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Genomics and Health Impact Blog Posts

The Appropriateness and Cost of Thrombophilia Panel Testing: It’s Complicated

blood clot

Deep vein thrombosis (DVT) and pulmonary embolism (PE) are two manifestations of venous thromboembolism (VTE), an underdiagnosed, serious, and sometimes-preventable medical condition that occurs when a blood clot forms in a deep vein (DVT) and subsequently breaks up and travels to the lungs (PE). DVT/PE is a serious public health problem [PDF 1.15 MB] affecting Read More >

Posted on by Scott Bowen, MPH, Office of Public Health Genomics, Division of Public Health Information Dissemination, Center for Surveillance, Epidemiology and Laboratory Services and Scott D. Grosse, National Center on Birth Defects and Developmental Disabilities, Centers for Disease Control and Prevention, Atlanta, GeorgiaLeave a commentTags ,

2016: The Year of Precision Public Health!

2016 with DNA on the 0 and a bunch of people

In our 2015 end-of-year blog post entitled: “Public health genomics 2015: Looking back, looking ahead”, we predicted that 2016 will feature a more in-depth exploration of “key concepts for the development of precision public health beyond genomics to include a variety of personal and environmental data for preventing disease and promoting health.” One year later, Read More >

Posted on by Muin J Khoury, Director, Office of Public Health Genomics, Centers for Disease Control and Prevention1 Comment

From One Hundred Thousand Genomes in the United Kingdom to Millions of Genomes in the United States: What Lessons Can we Learn?

A map of the US and UK with sequencing

In recent years, the United Kingdom (UK) has made a major commitment to developing a large scale population cohort study (100,000 genome project), linking high quality genomic sequence data to electronic health record information for the purposes of scientific discovery and clinical care improvement.  The plan is for this project to continue well into the Read More >

Posted on by W. Gregory Feero, Guest Blogger, Maine Dartmouth Family Medicine Residency, and Muin J. Khoury, Office of Public Health Genomics, Centers for Disease Control and Prevention, Atlanta, GeorgiaLeave a comment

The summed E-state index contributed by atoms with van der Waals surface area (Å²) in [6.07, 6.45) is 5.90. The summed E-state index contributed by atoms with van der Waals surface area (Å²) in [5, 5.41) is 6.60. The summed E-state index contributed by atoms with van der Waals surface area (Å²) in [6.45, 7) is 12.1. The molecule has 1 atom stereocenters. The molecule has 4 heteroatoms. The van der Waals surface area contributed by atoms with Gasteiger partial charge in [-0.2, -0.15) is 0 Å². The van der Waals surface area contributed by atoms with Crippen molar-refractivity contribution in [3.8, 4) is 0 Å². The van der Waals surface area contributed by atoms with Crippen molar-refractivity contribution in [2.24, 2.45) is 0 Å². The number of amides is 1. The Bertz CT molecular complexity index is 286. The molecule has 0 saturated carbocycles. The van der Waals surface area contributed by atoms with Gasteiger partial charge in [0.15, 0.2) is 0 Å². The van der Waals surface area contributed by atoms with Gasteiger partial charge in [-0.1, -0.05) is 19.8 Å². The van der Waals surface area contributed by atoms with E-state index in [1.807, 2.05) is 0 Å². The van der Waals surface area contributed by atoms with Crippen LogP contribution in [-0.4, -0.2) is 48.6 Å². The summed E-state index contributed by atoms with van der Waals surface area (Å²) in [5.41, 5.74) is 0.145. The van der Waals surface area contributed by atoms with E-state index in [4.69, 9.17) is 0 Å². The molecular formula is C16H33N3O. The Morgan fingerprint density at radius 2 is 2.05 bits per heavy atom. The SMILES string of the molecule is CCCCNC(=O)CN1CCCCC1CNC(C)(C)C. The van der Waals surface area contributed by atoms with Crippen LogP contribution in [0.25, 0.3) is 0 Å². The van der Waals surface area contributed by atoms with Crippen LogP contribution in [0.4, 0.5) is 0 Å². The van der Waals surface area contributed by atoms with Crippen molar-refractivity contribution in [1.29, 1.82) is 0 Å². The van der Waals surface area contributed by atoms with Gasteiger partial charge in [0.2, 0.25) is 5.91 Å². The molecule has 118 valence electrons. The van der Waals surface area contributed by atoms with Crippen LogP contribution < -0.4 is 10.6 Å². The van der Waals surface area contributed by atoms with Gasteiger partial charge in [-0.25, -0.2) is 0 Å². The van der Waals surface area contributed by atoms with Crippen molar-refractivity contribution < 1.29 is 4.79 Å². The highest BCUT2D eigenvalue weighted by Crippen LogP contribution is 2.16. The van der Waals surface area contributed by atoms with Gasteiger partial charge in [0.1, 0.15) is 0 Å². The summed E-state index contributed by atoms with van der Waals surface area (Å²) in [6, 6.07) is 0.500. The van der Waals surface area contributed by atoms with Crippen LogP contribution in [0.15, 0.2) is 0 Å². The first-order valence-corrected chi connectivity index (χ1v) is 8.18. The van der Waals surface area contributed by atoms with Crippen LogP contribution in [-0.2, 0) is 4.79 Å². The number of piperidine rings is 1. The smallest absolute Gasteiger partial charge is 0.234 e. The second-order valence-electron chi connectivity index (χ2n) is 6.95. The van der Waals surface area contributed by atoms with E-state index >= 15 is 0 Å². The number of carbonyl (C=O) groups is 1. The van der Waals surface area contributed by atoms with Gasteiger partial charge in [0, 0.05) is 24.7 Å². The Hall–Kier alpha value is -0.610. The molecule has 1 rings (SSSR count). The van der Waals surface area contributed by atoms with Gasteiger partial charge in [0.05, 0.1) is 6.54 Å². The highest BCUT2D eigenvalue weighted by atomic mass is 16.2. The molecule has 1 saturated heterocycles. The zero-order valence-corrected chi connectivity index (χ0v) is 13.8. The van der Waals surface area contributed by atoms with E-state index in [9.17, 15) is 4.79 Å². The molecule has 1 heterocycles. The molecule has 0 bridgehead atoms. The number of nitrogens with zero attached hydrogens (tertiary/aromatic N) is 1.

Happy Thanksgiving: Collect & Act on Your Family Health History

a multigenerational family eating a Thanksgiving meal with DNA

As you celebrate Thanksgiving with your family this November, remember that this special day is also National Family Health History Day. Family health history is important to your health and can help you detect unique disease risks and manage them before becoming sick, or find the right diagnosis and treatments when you have a certain Read More >

Posted on by Bob Wildin MD, Guest Blogger, Genomic Healthcare Branch, National Human Genome Research Institute and Muin J. Khoury MD, PhD, Office of Public Health Genomics, Centers for Disease Control and PreventionLeave a commentTags

Tracking Translation of Human Genome Discoveries into Prevention and Control of Common Chronic Diseases: The Action is in Cancer!

cancer cells with DNA and a few people in the foreground

Genomics seems to be everywhere these days. From the Human Genome Project to the Precision Medicine Initiative and from the Cancer Moonshot to breakthroughs in genome editing, we are overwhelmed with information about genomics. The hope and hype of discoveries are intermixed daily in published scientific articles and media coverage of how they might improve Read More >

Posted on by Muin J. Khoury MD, PhD, Director, Office of Public Health Genomics, and Lisa Richardson, Director, Division of Cancer Prevention and Control, Centers for Disease Control and Prevention, Atlanta, GeorgiaLeave a comment